In the context of health care systems in high-income countries, there has never been a better time to redefine care delivery in a period fraught with unexpected challenges and systemic shortcomings. The COVID-19 pandemic and subsequent response has highlighted the need for medical movements larger than any one leader or technology. We have seen the devastation brought on by just one disease as preventable deaths [8] continue to mount [9]. Even under the best of circumstances, birth in the US is nowhere near as safe as it should be, especially for marginalised populations, nor as safe as we often mistakenly think it is. The US has the third worst maternal and neonatal outcomes among developed nations, falling from #12 in the 1960s to #32 in the 2010s [10]. During this unprecedented season of health care challenge and strain on our system’s resources, we suggest that it is time we look to the women bearing the brunt of these poor outcomes as pivotal to solving our shortcomings. We call on all physicians and health care professionals to reimagine the way care is delivered to women and their infants, asking that women be returned their agency in providing for themselves and their families. Too long have we ignored women, especially poor women of color, and kept them apart needlessly from their newborn infants, as demonstrated recently in a trial of immediate KMC initiated before medical stabilisation of very low birth weight infants which showed that immediate KMC reduced risk of mortality by 25% compared to highly technical incubator care [7]. Times are tough and tensions are high, but we cannot afford to lose this opportunity to redefine care when the system is at its most impacted, its most vulnerable. The future of health care delivery for mothers and newborns must involve a redesign of policies, structures, technologies, communications and ultimately power dynamics to enable mothers and newborns to be together and to heal one another, together. Empowering women to provide KMC for their newborns will lead to better health outcomes, and centering women in their own health care will lead to better societies.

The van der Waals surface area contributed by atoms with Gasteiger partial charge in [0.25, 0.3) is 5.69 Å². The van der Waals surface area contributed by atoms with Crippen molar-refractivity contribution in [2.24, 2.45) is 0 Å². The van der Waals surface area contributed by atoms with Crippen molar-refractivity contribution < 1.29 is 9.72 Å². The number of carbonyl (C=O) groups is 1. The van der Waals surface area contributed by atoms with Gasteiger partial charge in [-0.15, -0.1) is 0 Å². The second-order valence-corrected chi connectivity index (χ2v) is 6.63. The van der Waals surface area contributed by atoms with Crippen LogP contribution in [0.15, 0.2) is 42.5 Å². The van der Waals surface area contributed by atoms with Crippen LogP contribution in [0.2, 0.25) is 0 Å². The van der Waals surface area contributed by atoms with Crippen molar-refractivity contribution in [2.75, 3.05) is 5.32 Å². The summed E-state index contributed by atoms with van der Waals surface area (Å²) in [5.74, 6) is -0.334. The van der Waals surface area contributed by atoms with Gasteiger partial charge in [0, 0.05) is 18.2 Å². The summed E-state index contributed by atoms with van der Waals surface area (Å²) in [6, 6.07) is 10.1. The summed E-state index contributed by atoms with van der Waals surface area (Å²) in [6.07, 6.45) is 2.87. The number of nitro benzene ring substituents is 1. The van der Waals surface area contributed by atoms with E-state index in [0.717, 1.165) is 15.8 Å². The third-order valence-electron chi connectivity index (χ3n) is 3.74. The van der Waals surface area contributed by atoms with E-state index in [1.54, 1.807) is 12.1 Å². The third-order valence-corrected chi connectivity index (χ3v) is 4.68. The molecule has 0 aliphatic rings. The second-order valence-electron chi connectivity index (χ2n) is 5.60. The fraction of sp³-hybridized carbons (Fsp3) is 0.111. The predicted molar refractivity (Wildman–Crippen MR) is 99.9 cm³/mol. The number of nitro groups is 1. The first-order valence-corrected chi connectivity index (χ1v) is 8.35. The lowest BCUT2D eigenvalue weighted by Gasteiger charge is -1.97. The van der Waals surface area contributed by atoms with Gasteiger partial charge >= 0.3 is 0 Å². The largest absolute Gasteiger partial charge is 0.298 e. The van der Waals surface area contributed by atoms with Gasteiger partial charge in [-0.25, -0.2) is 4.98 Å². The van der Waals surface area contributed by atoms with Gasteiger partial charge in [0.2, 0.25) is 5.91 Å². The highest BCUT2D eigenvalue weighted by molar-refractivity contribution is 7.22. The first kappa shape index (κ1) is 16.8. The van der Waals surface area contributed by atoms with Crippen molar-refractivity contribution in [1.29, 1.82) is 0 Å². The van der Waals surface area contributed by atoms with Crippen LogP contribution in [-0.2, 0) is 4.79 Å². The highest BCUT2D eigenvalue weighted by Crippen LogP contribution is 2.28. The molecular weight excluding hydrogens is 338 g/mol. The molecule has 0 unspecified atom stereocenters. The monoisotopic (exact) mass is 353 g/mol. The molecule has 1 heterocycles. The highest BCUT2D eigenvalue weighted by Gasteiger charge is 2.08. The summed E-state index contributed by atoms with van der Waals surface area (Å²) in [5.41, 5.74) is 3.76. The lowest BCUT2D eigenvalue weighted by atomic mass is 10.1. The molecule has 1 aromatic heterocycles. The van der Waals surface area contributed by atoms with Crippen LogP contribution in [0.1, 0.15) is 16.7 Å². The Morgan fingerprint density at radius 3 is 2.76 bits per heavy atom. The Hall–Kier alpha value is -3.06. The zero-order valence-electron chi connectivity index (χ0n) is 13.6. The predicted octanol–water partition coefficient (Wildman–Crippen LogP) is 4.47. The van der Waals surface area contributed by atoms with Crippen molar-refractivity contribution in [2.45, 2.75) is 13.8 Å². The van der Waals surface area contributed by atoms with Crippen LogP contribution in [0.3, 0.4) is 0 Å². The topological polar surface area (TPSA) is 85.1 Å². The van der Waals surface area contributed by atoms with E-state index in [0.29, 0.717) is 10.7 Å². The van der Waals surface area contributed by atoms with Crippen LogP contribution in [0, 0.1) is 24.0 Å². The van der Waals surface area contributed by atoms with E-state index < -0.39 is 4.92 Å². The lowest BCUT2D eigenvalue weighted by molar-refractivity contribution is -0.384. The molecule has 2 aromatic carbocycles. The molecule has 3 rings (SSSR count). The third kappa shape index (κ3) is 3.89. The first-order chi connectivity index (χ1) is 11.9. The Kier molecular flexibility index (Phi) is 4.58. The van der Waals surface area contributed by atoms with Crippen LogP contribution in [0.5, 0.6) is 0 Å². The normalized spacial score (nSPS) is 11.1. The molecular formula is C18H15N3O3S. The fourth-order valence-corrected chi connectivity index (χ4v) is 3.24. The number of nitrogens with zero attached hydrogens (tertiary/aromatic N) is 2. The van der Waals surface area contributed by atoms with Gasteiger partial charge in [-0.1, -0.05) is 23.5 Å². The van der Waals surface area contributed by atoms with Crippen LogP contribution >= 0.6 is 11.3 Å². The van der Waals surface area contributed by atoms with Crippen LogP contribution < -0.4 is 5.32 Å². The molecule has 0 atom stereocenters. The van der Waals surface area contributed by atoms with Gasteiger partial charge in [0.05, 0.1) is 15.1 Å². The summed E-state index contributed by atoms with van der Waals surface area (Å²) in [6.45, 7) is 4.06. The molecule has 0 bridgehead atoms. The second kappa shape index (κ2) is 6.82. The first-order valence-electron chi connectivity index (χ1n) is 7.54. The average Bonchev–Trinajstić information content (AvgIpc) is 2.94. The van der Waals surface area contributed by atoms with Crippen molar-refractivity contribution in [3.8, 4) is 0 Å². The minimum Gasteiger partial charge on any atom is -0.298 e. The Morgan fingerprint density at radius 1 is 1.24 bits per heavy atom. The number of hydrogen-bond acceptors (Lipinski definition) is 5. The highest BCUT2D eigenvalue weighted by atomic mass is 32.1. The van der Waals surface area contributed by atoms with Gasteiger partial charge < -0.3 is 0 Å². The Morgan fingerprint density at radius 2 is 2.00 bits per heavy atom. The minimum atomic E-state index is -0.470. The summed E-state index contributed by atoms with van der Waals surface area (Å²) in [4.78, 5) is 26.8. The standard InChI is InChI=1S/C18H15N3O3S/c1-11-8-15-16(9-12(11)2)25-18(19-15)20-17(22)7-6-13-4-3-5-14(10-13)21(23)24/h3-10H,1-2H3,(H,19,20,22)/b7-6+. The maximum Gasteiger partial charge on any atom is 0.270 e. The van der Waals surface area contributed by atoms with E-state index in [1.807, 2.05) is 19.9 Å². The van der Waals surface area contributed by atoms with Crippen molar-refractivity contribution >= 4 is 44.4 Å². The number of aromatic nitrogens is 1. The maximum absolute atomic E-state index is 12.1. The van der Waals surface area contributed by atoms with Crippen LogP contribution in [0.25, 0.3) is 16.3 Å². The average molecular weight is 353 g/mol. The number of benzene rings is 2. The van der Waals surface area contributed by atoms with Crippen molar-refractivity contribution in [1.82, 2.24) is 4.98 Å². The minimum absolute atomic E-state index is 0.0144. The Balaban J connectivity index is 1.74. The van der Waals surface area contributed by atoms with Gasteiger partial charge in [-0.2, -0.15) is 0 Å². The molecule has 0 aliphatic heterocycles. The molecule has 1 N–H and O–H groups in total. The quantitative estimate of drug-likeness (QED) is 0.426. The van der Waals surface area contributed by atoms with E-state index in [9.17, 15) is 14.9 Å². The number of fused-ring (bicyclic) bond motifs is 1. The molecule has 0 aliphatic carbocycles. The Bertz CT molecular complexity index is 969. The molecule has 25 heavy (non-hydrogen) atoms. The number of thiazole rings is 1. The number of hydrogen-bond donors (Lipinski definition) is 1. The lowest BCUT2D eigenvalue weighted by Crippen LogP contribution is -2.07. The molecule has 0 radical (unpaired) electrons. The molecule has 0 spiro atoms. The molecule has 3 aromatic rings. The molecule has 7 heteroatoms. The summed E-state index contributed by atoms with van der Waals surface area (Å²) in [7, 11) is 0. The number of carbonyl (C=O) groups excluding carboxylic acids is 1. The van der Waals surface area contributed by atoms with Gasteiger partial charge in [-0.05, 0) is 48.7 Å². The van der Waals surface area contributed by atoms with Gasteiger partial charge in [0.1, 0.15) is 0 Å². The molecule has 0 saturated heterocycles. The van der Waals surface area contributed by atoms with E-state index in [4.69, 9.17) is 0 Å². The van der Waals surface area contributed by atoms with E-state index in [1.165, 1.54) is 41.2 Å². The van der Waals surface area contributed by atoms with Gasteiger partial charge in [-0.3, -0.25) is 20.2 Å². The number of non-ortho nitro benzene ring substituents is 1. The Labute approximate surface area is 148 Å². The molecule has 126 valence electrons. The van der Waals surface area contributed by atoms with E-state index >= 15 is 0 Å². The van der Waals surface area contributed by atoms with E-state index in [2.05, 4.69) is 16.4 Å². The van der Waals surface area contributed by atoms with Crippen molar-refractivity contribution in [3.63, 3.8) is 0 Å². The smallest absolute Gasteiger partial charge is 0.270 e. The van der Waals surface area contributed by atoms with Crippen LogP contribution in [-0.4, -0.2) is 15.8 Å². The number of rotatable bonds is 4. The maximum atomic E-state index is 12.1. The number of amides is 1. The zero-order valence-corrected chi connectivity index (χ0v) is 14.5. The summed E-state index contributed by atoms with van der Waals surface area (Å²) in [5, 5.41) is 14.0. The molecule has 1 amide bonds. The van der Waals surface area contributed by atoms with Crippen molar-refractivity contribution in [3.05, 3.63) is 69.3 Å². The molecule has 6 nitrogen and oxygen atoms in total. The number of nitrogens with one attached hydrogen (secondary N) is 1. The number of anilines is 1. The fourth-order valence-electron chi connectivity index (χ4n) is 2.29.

We have published studies and statistics in an effort to demonstrate the benefits of this practice for newborn infants [25,7] as well as for mothers [11] and fathers [12] and its feasibility for scaling up [1,13]. But for anyone still skeptical, we recommend they try it. Give KMC, lay skin-to-skin with an infant, and put what research tells us into the context of this indescribable completion of your human wholeness; the proof of its power will come from within. Take an hour, feel empowered.